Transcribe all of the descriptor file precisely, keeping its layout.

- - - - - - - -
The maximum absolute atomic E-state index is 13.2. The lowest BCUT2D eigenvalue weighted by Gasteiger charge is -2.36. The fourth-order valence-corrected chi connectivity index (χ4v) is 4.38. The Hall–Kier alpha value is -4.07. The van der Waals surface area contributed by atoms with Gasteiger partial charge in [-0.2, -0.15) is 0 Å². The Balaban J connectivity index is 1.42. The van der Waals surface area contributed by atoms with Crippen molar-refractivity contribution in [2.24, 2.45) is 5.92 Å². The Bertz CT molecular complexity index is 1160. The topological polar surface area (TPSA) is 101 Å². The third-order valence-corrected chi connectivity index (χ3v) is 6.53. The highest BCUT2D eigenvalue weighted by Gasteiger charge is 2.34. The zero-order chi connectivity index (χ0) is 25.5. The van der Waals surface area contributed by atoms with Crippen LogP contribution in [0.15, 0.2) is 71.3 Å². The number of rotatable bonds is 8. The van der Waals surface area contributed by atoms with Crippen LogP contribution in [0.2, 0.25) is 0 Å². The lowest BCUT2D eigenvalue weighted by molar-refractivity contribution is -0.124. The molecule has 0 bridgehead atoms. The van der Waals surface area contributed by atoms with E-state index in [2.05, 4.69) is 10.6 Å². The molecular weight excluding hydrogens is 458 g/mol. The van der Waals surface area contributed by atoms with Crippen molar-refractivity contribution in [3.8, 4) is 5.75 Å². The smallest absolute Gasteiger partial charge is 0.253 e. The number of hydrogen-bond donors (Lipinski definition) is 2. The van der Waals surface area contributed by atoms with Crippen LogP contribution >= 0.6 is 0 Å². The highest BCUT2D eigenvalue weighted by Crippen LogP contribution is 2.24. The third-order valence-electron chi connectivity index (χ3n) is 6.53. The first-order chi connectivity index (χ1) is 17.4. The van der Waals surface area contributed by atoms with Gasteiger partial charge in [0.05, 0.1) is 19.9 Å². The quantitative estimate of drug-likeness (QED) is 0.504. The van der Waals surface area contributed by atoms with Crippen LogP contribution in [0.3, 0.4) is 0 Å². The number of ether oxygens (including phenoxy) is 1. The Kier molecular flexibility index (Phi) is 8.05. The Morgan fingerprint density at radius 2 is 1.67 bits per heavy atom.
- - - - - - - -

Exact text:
The maximum absolute atomic E-state index is 13.2. The lowest BCUT2D eigenvalue weighted by Gasteiger charge is -2.36. The fourth-order valence-corrected chi connectivity index (χ4v) is 4.38. The Hall–Kier alpha value is -4.07. The van der Waals surface area contributed by atoms with Gasteiger partial charge in [-0.2, -0.15) is 0 Å². The Balaban J connectivity index is 1.42. The van der Waals surface area contributed by atoms with Crippen molar-refractivity contribution in [2.24, 2.45) is 5.92 Å². The Bertz CT molecular complexity index is 1160. The topological polar surface area (TPSA) is 101 Å². The third-order valence-corrected chi connectivity index (χ3v) is 6.53. The highest BCUT2D eigenvalue weighted by Gasteiger charge is 2.34. The zero-order chi connectivity index (χ0) is 25.5. The van der Waals surface area contributed by atoms with Crippen LogP contribution in [0.15, 0.2) is 71.3 Å². The number of rotatable bonds is 8. The van der Waals surface area contributed by atoms with Crippen LogP contribution in [0.2, 0.25) is 0 Å². The lowest BCUT2D eigenvalue weighted by molar-refractivity contribution is -0.124. The molecule has 0 bridgehead atoms. The van der Waals surface area contributed by atoms with E-state index in [2.05, 4.69) is 10.6 Å². The molecular weight excluding hydrogens is 458 g/mol. The van der Waals surface area contributed by atoms with Crippen molar-refractivity contribution in [3.8, 4) is 5.75 Å². The smallest absolute Gasteiger partial charge is 0.253 e. The number of hydrogen-bond donors (Lipinski definition) is 2. The van der Waals surface area contributed by atoms with Crippen LogP contribution >= 0.6 is 0 Å². The highest BCUT2D eigenvalue weighted by Crippen LogP contribution is 2.24. The third-order valence-electron chi connectivity index (χ3n) is 6.53. The first-order chi connectivity index (χ1) is 17.4. The van der Waals surface area contributed by atoms with Gasteiger partial charge in [0.05, 0.1) is 19.9 Å². The quantitative estimate of drug-likeness (QED) is 0.504. The van der Waals surface area contributed by atoms with Crippen LogP contribution in [0.3, 0.4) is 0 Å². The number of ether oxygens (including phenoxy) is 1. The Kier molecular flexibility index (Phi) is 8.05. The Morgan fingerprint density at radius 2 is 1.67 bits per heavy atom.